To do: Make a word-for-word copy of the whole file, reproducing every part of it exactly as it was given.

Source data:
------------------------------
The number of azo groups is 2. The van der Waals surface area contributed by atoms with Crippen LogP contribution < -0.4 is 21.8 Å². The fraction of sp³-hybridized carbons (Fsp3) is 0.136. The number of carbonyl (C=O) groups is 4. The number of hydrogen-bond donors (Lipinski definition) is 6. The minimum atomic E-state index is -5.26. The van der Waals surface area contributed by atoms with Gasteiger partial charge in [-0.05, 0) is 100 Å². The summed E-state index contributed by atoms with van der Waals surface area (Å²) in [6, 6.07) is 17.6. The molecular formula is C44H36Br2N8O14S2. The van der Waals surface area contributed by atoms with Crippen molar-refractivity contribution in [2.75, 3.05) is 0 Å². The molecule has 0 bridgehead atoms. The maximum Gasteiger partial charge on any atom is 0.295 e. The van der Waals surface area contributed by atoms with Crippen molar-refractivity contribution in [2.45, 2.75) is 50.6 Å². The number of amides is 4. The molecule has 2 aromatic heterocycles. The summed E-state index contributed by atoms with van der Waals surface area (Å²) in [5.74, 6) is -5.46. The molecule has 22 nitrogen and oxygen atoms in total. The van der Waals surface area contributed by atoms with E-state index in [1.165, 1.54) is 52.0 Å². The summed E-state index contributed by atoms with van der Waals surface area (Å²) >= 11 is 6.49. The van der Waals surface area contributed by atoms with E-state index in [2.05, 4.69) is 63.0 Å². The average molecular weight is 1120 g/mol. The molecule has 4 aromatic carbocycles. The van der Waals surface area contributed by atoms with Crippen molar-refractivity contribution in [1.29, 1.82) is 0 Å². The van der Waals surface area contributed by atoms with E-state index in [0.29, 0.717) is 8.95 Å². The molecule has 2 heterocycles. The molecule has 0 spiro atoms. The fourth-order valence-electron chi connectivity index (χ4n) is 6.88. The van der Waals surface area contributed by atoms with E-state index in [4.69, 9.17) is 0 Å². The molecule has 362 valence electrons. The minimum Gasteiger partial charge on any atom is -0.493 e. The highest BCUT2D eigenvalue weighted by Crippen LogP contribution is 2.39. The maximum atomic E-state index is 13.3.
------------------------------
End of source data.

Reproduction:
The number of azo groups is 2. The van der Waals surface area contributed by atoms with Crippen LogP contribution < -0.4 is 21.8 Å². The fraction of sp³-hybridized carbons (Fsp3) is 0.136. The number of carbonyl (C=O) groups is 4. The number of hydrogen-bond donors (Lipinski definition) is 6. The minimum atomic E-state index is -5.26. The van der Waals surface area contributed by atoms with Gasteiger partial charge in [-0.05, 0) is 100 Å². The summed E-state index contributed by atoms with van der Waals surface area (Å²) in [6, 6.07) is 17.6. The molecular formula is C44H36Br2N8O14S2. The van der Waals surface area contributed by atoms with Crippen molar-refractivity contribution in [2.75, 3.05) is 0 Å². The molecule has 0 bridgehead atoms. The maximum Gasteiger partial charge on any atom is 0.295 e. The van der Waals surface area contributed by atoms with Crippen molar-refractivity contribution in [2.45, 2.75) is 50.6 Å². The number of amides is 4. The molecule has 2 aromatic heterocycles. The summed E-state index contributed by atoms with van der Waals surface area (Å²) in [5.74, 6) is -5.46. The molecule has 22 nitrogen and oxygen atoms in total. The van der Waals surface area contributed by atoms with E-state index in [1.165, 1.54) is 52.0 Å². The summed E-state index contributed by atoms with van der Waals surface area (Å²) >= 11 is 6.49. The van der Waals surface area contributed by atoms with E-state index in [2.05, 4.69) is 63.0 Å². The average molecular weight is 1120 g/mol. The molecule has 4 aromatic carbocycles. The van der Waals surface area contributed by atoms with Crippen molar-refractivity contribution in [1.29, 1.82) is 0 Å². The van der Waals surface area contributed by atoms with E-state index in [0.29, 0.717) is 8.95 Å². The molecule has 2 heterocycles. The molecule has 0 spiro atoms. The fourth-order valence-electron chi connectivity index (χ4n) is 6.88. The van der Waals surface area contributed by atoms with E-state index in [4.69, 9.17) is 0 Å². The molecule has 362 valence electrons. The minimum Gasteiger partial charge on any atom is -0.493 e. The highest BCUT2D eigenvalue weighted by Crippen LogP contribution is 2.39. The maximum atomic E-state index is 13.3.